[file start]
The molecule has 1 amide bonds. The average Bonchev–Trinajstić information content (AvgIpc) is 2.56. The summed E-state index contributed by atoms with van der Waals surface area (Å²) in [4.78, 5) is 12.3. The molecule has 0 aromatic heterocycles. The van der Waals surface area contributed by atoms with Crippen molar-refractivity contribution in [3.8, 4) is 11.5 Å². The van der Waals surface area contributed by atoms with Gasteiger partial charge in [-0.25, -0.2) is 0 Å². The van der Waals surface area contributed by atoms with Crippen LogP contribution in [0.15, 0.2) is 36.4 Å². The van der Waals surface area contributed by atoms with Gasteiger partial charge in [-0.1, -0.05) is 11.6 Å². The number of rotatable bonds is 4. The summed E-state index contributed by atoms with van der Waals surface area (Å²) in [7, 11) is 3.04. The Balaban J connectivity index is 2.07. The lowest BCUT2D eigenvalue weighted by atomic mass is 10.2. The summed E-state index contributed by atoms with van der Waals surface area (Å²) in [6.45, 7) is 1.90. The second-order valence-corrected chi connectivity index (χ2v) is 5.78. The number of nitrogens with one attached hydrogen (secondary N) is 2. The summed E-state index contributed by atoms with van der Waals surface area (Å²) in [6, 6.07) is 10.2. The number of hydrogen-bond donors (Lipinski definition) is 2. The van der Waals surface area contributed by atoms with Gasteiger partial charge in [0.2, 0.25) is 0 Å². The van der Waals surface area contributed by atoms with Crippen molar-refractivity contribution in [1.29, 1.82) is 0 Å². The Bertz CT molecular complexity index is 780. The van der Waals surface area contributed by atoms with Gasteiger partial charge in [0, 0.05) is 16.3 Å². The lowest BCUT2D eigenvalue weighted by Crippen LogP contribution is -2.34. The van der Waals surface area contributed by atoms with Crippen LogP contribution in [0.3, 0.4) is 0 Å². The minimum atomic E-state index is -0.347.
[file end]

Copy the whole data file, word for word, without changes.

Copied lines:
The molecule has 1 amide bonds. The average Bonchev–Trinajstić information content (AvgIpc) is 2.56. The summed E-state index contributed by atoms with van der Waals surface area (Å²) in [4.78, 5) is 12.3. The molecule has 0 aromatic heterocycles. The van der Waals surface area contributed by atoms with Crippen molar-refractivity contribution in [3.8, 4) is 11.5 Å². The van der Waals surface area contributed by atoms with Gasteiger partial charge in [-0.25, -0.2) is 0 Å². The van der Waals surface area contributed by atoms with Crippen LogP contribution in [0.15, 0.2) is 36.4 Å². The van der Waals surface area contributed by atoms with Gasteiger partial charge in [-0.1, -0.05) is 11.6 Å². The number of rotatable bonds is 4. The summed E-state index contributed by atoms with van der Waals surface area (Å²) in [7, 11) is 3.04. The Balaban J connectivity index is 2.07. The lowest BCUT2D eigenvalue weighted by atomic mass is 10.2. The summed E-state index contributed by atoms with van der Waals surface area (Å²) in [6.45, 7) is 1.90. The second-order valence-corrected chi connectivity index (χ2v) is 5.78. The number of nitrogens with one attached hydrogen (secondary N) is 2. The summed E-state index contributed by atoms with van der Waals surface area (Å²) in [6, 6.07) is 10.2. The number of hydrogen-bond donors (Lipinski definition) is 2. The van der Waals surface area contributed by atoms with Gasteiger partial charge in [0.2, 0.25) is 0 Å². The van der Waals surface area contributed by atoms with Crippen molar-refractivity contribution in [1.29, 1.82) is 0 Å². The Bertz CT molecular complexity index is 780. The van der Waals surface area contributed by atoms with Gasteiger partial charge in [0, 0.05) is 16.3 Å². The lowest BCUT2D eigenvalue weighted by Crippen LogP contribution is -2.34. The van der Waals surface area contributed by atoms with Crippen LogP contribution in [0.3, 0.4) is 0 Å². The minimum atomic E-state index is -0.347.